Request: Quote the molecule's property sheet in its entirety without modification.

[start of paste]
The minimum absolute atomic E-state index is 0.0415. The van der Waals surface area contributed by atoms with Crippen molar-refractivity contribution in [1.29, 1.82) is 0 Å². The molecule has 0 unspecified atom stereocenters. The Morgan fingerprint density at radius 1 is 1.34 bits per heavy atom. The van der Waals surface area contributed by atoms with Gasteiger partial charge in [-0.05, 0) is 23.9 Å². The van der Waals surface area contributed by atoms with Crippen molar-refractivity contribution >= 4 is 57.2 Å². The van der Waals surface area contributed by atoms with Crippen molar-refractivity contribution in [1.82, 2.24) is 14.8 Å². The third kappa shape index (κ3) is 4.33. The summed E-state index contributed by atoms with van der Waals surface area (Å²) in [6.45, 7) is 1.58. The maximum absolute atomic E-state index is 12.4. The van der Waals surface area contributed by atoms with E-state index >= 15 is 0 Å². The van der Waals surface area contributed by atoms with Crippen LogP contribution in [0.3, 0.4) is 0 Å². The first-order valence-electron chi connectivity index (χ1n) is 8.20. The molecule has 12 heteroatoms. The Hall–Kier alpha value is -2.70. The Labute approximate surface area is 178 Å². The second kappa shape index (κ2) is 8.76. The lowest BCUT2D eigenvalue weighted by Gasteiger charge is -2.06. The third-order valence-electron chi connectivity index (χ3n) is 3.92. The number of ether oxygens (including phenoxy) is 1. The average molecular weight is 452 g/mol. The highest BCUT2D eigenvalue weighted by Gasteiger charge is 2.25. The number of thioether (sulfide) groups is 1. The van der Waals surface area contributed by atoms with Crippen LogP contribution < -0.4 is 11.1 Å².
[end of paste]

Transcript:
The minimum absolute atomic E-state index is 0.0415. The van der Waals surface area contributed by atoms with Crippen molar-refractivity contribution in [1.29, 1.82) is 0 Å². The molecule has 0 unspecified atom stereocenters. The Morgan fingerprint density at radius 1 is 1.34 bits per heavy atom. The van der Waals surface area contributed by atoms with Gasteiger partial charge in [-0.05, 0) is 23.9 Å². The van der Waals surface area contributed by atoms with Crippen molar-refractivity contribution >= 4 is 57.2 Å². The van der Waals surface area contributed by atoms with Crippen molar-refractivity contribution in [1.82, 2.24) is 14.8 Å². The third kappa shape index (κ3) is 4.33. The summed E-state index contributed by atoms with van der Waals surface area (Å²) in [6.45, 7) is 1.58. The maximum absolute atomic E-state index is 12.4. The van der Waals surface area contributed by atoms with E-state index >= 15 is 0 Å². The van der Waals surface area contributed by atoms with Crippen LogP contribution in [0.3, 0.4) is 0 Å². The first-order valence-electron chi connectivity index (χ1n) is 8.20. The molecule has 12 heteroatoms. The Hall–Kier alpha value is -2.70. The Labute approximate surface area is 178 Å². The second kappa shape index (κ2) is 8.76. The lowest BCUT2D eigenvalue weighted by Gasteiger charge is -2.06. The third-order valence-electron chi connectivity index (χ3n) is 3.92. The number of ether oxygens (including phenoxy) is 1. The average molecular weight is 452 g/mol. The highest BCUT2D eigenvalue weighted by Gasteiger charge is 2.25. The number of thioether (sulfide) groups is 1. The van der Waals surface area contributed by atoms with Crippen LogP contribution < -0.4 is 11.1 Å².